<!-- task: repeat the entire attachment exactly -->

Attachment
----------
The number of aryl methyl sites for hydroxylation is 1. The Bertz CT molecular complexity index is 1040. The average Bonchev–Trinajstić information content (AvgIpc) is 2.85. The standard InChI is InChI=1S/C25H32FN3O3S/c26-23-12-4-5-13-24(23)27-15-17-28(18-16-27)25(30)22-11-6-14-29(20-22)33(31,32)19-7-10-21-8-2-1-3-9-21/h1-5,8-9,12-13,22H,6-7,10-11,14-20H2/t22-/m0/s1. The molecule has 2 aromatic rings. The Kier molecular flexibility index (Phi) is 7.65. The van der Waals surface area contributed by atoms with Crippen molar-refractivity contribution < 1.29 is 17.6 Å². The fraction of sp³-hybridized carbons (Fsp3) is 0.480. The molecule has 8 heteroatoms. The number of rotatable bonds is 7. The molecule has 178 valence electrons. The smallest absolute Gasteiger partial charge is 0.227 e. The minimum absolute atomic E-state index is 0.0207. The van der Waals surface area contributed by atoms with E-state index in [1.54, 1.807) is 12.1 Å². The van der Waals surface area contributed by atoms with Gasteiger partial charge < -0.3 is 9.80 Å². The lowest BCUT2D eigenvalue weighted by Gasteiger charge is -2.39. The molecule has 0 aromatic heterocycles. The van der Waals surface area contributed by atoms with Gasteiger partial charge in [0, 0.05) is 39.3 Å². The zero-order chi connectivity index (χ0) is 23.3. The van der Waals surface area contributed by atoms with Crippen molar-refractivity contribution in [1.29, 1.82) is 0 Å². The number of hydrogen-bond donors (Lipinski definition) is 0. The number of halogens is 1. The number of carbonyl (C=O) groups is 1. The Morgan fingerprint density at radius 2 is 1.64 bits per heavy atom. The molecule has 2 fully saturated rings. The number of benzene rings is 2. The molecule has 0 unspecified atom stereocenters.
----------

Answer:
The number of aryl methyl sites for hydroxylation is 1. The Bertz CT molecular complexity index is 1040. The average Bonchev–Trinajstić information content (AvgIpc) is 2.85. The standard InChI is InChI=1S/C25H32FN3O3S/c26-23-12-4-5-13-24(23)27-15-17-28(18-16-27)25(30)22-11-6-14-29(20-22)33(31,32)19-7-10-21-8-2-1-3-9-21/h1-5,8-9,12-13,22H,6-7,10-11,14-20H2/t22-/m0/s1. The molecule has 2 aromatic rings. The Kier molecular flexibility index (Phi) is 7.65. The van der Waals surface area contributed by atoms with Crippen molar-refractivity contribution < 1.29 is 17.6 Å². The fraction of sp³-hybridized carbons (Fsp3) is 0.480. The molecule has 8 heteroatoms. The number of rotatable bonds is 7. The molecule has 178 valence electrons. The smallest absolute Gasteiger partial charge is 0.227 e. The minimum absolute atomic E-state index is 0.0207. The van der Waals surface area contributed by atoms with E-state index in [1.54, 1.807) is 12.1 Å². The van der Waals surface area contributed by atoms with Gasteiger partial charge < -0.3 is 9.80 Å². The lowest BCUT2D eigenvalue weighted by Gasteiger charge is -2.39. The molecule has 0 aromatic heterocycles. The van der Waals surface area contributed by atoms with Gasteiger partial charge in [0, 0.05) is 39.3 Å². The zero-order chi connectivity index (χ0) is 23.3. The van der Waals surface area contributed by atoms with Crippen molar-refractivity contribution in [1.29, 1.82) is 0 Å². The number of hydrogen-bond donors (Lipinski definition) is 0. The number of halogens is 1. The number of carbonyl (C=O) groups is 1. The Morgan fingerprint density at radius 2 is 1.64 bits per heavy atom. The molecule has 2 fully saturated rings. The number of benzene rings is 2. The molecule has 0 unspecified atom stereocenters.